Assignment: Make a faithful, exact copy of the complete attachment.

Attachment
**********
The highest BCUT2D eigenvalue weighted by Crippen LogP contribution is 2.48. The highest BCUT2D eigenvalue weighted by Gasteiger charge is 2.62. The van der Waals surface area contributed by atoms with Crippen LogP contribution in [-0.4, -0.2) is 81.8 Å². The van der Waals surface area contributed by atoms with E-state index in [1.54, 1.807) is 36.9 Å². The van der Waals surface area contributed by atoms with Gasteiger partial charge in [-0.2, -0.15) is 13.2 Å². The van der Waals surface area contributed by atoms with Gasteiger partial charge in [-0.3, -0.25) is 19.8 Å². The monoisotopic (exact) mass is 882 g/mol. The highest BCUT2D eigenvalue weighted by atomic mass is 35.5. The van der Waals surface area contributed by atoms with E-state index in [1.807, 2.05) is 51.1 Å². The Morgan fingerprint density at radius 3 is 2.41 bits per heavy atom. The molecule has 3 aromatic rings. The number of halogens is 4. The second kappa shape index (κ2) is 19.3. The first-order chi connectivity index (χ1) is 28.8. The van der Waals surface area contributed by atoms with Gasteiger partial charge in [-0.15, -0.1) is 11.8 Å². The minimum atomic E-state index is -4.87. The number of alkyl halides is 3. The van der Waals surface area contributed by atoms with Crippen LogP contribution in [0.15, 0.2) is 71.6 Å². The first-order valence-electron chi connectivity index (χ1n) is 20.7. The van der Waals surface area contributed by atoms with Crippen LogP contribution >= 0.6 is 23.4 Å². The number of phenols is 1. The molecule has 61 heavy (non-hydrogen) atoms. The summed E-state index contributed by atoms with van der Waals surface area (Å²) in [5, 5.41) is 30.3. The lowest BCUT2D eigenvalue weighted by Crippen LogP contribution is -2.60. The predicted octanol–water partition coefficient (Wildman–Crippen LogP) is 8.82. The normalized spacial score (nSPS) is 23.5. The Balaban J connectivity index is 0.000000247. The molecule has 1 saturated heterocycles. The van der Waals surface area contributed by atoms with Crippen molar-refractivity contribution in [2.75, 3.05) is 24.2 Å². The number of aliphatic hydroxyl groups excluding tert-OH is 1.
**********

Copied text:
The highest BCUT2D eigenvalue weighted by Crippen LogP contribution is 2.48. The highest BCUT2D eigenvalue weighted by Gasteiger charge is 2.62. The van der Waals surface area contributed by atoms with Crippen LogP contribution in [-0.4, -0.2) is 81.8 Å². The van der Waals surface area contributed by atoms with E-state index in [1.54, 1.807) is 36.9 Å². The van der Waals surface area contributed by atoms with Gasteiger partial charge in [-0.2, -0.15) is 13.2 Å². The van der Waals surface area contributed by atoms with Gasteiger partial charge in [-0.3, -0.25) is 19.8 Å². The monoisotopic (exact) mass is 882 g/mol. The highest BCUT2D eigenvalue weighted by atomic mass is 35.5. The van der Waals surface area contributed by atoms with E-state index in [1.807, 2.05) is 51.1 Å². The Morgan fingerprint density at radius 3 is 2.41 bits per heavy atom. The molecule has 3 aromatic rings. The number of halogens is 4. The second kappa shape index (κ2) is 19.3. The first-order chi connectivity index (χ1) is 28.8. The van der Waals surface area contributed by atoms with Gasteiger partial charge in [-0.15, -0.1) is 11.8 Å². The minimum atomic E-state index is -4.87. The number of alkyl halides is 3. The van der Waals surface area contributed by atoms with Crippen LogP contribution in [0.15, 0.2) is 71.6 Å². The first-order valence-electron chi connectivity index (χ1n) is 20.7. The van der Waals surface area contributed by atoms with Crippen LogP contribution >= 0.6 is 23.4 Å². The number of phenols is 1. The molecule has 61 heavy (non-hydrogen) atoms. The summed E-state index contributed by atoms with van der Waals surface area (Å²) in [5, 5.41) is 30.3. The lowest BCUT2D eigenvalue weighted by Crippen LogP contribution is -2.60. The predicted octanol–water partition coefficient (Wildman–Crippen LogP) is 8.82. The normalized spacial score (nSPS) is 23.5. The Balaban J connectivity index is 0.000000247. The molecule has 1 saturated heterocycles. The van der Waals surface area contributed by atoms with Crippen molar-refractivity contribution in [2.75, 3.05) is 24.2 Å². The number of aliphatic hydroxyl groups excluding tert-OH is 1.